The initially neutral Colony of Rhode Island and Providence Plantations was ultimately dragged into the fighting, as were other nearby tribes like the Narragansetts.
Peace between the Wampanoag and the English settlers didn’t last.
The war was bloody and devastating.
Springfield, Massachusetts was burned to the ground. The Wampanoag abducted colonists for ransom. English forces attacked the Narragansetts on a bitter, frozen swamp for harboring fleeing Wampanoag.
Six hundred Narragansetts were killed, and the tribe’s winter stores were ruined, according to Atlas Obscura. Colonists in far-flung settlements relocated to more fortified areas while the Wampanoag and allied tribes were forced to flee their villages.
The colonists ultimately allied with several tribes like the Mohigans and Pequots, despite initial reluctance from the Plymouth leadership.
Meanwhile, Metacomet was dealt a staggering blow when he crossed over into New York to recruit allies. Instead, he was rebuffed and attacked by Mohawks. Upon his return to his ancestral home at Mount Hope, he was shot and killed in a final battle.
The son of the man who had sustained and celebrated with the Plymouth Colony was then beheaded and dismembered, according to “It Happened in Rhode Island.” His remaining allies were killed or sold into slavery in the West Indies. The colonists impaled “King Phillip’s” head on a spike and displayed it in Plymouth for 25 years.
In an article published in The Historical Journal of Massachusetts, Montclair State University professor Robert E. Cray Jr. said the war’s ultimate death toll could have been as high as 30% of the English population and half of the Native Americans in New England.
The war was just one of a series of brutal but dimly remembered early colonial wars between Native Americans and colonists that occurred in New England, New York, and Virginia.
Popular memory has largely clung to the innocuous image of a harvest celebration while ignoring the deadly forces that would ultimately drive apart from the descendants of the guests of that very feast.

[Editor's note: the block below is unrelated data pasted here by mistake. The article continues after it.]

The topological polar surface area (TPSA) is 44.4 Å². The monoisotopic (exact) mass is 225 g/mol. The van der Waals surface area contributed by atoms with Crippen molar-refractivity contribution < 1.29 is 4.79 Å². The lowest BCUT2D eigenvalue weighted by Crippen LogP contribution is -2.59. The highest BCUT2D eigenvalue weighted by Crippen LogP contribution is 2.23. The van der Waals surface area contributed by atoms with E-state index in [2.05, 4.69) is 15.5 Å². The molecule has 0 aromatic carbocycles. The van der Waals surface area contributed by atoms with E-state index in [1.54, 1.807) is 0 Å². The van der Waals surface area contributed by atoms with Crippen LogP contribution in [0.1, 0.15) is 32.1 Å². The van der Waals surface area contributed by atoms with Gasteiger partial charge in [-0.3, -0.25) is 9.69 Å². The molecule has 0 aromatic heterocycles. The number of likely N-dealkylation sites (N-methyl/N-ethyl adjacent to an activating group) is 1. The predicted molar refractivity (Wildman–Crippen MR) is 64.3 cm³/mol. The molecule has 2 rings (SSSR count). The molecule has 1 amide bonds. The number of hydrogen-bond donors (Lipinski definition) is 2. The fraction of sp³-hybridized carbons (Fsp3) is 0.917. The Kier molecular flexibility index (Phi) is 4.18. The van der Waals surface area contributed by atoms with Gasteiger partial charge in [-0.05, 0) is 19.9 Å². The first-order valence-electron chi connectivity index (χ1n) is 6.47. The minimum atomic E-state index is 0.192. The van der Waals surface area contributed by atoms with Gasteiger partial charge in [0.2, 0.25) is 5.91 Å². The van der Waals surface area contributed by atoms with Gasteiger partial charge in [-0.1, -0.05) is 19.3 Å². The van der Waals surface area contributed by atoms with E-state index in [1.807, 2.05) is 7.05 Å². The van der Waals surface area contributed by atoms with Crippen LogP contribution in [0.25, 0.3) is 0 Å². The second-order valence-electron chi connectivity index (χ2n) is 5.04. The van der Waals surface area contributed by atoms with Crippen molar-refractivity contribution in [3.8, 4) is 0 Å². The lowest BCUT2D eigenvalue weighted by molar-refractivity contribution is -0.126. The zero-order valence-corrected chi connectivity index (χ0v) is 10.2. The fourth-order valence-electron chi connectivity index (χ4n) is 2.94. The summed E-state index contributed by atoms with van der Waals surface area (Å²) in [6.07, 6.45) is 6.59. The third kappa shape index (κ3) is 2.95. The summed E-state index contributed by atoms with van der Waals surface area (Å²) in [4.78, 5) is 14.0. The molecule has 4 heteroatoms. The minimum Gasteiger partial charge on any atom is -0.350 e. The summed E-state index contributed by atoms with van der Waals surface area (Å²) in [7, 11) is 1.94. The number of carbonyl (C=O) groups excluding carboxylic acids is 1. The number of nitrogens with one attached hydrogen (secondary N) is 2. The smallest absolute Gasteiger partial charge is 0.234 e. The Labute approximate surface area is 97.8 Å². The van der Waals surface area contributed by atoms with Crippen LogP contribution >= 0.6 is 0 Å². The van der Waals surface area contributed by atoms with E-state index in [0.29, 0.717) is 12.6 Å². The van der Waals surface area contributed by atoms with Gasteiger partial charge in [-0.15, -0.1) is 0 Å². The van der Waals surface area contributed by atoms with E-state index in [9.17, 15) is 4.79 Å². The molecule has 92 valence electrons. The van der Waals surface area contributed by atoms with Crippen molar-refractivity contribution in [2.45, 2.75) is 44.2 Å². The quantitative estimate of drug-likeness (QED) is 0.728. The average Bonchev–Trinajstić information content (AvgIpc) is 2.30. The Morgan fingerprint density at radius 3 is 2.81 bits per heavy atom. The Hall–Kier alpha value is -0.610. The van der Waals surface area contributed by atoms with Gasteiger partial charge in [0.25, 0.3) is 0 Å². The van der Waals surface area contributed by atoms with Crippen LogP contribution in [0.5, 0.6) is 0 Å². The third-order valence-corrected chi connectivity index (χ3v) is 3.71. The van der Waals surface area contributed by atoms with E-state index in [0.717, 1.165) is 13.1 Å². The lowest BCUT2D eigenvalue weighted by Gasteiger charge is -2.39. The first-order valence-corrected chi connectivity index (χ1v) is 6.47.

The holiday’s dark past has some people rethinking Thanksgiving altogether.
This particular year has shed light on racial injustice in the US, The New York Times reported. With the ongoing pandemic disproportionally affecting people of color and protests surrounding police brutality across the country and world, some people say it’s time to reevaluate the meaning and celebration of the holiday.
Teachers, professors, and Native American descendants told The Times about how they have re-thought the holiday. Giving it new names, like “Takesgiving” and “The Thanksgiving Massacre,” they recommend sharing the holiday’s true history at the family gathering.
Some Native Americans have been doing this for decades on a larger scale.
The United American Indians of New England have been mourning on Thanksgiving since 1970, per The New York Post.
On the National Day of Mourning, Native Americans gather in Plymouth, Massachusetts, for a day of remembrance. Prayers and speeches take place accompanied by beating drums before participants march through the Plymouth Historic District. The day’s plaque reads:
NATIONAL DAY OF MOURNING
Since 1970, Native Americans have gathered at noon on Cole’s Hill in Plymouth to commemorate a National Day of Mourning on the U.S. Thanksgiving holiday. Many Native Americans do not celebrate the arrival of the Pilgrims and other European settlers. To them, Thanksgiving Day is a reminder of the genocide of millions of their people, the theft of their lands, and the relentless assault on their cultures. Participants in National Day of Mourning honor Native ancestors and the struggles of Native peoples to survive today. It is a day of remembrance and spiritual connection as well as a protest of the racism and oppression which Native Americans continue to experience.
Erected by the Town of Plymouth on behalf of the United American Indians of New England
The holiday may be a celebration of people coming together, but that’s not the whole story when it comes to the history of Thanksgiving.